Continuing our counterclockwise circumnavigation of Iceland, today’s drive (Day 5) carried us through tranquil fishing villages,
along spectacular fjords,
and past so many sweeping landscapes…
that Leah wondered—given my many photo epiphanies–if we would ever reach Egilsstaðir, our evening destination.
Fortunately, in our favor, our summer days have 22 hours of daylight.
We started our journey with a brief stop in Djúpivogur, a 16th century Danish fishing port and trading post that attracted European merchants. By the mid-1800’s, there were four houses in Djúpivogur, and Langabúð was one of them.
Constructed in 1790 as the village storeroom and warehouse, it was considered the economic and social engine of the town up until the 1950s. Today it’s a museum and visitor center.
A walk around the Djúpivogur’s harbor offered little shelter from the frequent gusts of blustery wind coming off the water. Leah stayed behind in the Land Cruiser, but I found the 34 granite “Eggs of Merry Bay” atop their pedestals to be an interesting oddity,
as each egg had been named for a local bird.
Next stop was Petra’s Stone Collection,
beautifully curated throughout her house and garden in Stöðvarfjörður.
What started as a hobby during childhood, became an obsession throughout her adult life, until she acquired the world’s largest private collection of mineral rocks,
mostly unearthed in the vicinity of East Iceland.
We also stopped in Fáskrúðsfjörður, a small fishing village with French connections that dates to 1880. Originally developed as a French trading hub fortified by a chapel, a hospital and French consul, the town still retains its French flair.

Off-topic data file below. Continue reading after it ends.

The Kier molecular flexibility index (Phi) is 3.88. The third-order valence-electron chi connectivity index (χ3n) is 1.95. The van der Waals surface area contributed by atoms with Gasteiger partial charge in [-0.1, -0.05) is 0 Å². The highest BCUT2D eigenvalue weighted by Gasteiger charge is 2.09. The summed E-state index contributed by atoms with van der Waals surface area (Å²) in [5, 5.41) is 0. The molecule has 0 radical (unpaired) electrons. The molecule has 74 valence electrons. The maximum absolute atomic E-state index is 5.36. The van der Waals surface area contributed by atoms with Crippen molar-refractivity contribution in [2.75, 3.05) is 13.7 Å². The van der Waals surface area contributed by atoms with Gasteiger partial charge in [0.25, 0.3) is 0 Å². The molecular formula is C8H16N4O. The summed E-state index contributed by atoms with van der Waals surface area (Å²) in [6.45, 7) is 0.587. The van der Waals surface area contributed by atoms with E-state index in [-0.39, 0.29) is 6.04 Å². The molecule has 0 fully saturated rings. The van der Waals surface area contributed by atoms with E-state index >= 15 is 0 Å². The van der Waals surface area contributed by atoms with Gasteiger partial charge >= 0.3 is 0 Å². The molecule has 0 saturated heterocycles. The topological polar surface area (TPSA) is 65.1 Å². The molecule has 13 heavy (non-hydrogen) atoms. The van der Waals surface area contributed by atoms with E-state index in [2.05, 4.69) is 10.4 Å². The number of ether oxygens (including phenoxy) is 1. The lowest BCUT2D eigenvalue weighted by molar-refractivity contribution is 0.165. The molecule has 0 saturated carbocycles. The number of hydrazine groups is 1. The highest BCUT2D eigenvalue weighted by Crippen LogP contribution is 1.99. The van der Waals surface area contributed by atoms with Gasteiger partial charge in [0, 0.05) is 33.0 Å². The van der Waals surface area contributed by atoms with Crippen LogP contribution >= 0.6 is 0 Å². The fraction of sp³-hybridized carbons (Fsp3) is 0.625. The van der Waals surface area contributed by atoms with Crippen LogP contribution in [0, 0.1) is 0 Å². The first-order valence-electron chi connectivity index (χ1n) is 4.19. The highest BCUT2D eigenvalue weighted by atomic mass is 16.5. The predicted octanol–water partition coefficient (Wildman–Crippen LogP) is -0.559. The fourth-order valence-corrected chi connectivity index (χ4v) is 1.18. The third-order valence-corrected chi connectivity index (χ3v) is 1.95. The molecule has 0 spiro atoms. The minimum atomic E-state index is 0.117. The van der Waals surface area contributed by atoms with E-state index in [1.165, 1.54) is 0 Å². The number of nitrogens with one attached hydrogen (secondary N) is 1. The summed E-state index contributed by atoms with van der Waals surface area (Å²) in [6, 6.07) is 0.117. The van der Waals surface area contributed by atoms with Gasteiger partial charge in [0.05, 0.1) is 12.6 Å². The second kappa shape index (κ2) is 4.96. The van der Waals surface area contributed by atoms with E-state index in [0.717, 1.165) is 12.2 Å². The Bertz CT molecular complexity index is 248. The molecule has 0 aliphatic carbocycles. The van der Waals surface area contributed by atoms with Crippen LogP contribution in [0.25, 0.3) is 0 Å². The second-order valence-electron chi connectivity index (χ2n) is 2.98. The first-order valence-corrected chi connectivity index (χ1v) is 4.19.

Once we returned to the Land Cruiser, we vowed to limit our stops, but the road beckoned, and I couldn’t resist!
“One last time,” I pledged. And Leah relented.
We detoured to Teigarhorn, a natural monument and nature preserve most valued for its cache of zeolites, and most likely the source of so many of Petra’s discoveries.
Teigarhorn is also a protected nesting ground.
Ultimately, we made it to Egilsstaðir, had a meal, and found our way to Vok Baths, a geothermal spa,
tucked into the banks of Lagarfljót–a long and narrow lake–where Icelandic folklore (c. 1345) suggests a giant serpent dwells.
Three infinity pools of increasing temperature (105oF max) offered us the perfect opportunity to melt away the stress of a long travel day…without a serpent sighting.
Finally, the midnight sun had set on our day at midnight.
And hopefully, our hotel has decent blackout shades to protect us from a 2am sunrise.
2 thoughts on “The East Fjords of Iceland”
WOW! Beautiful pics…both Iceland and Leah!!
LikeLiked by 1 person
Thanks, Sophi. Leah will be flattered. Iceland requires no flattery, only more tourists.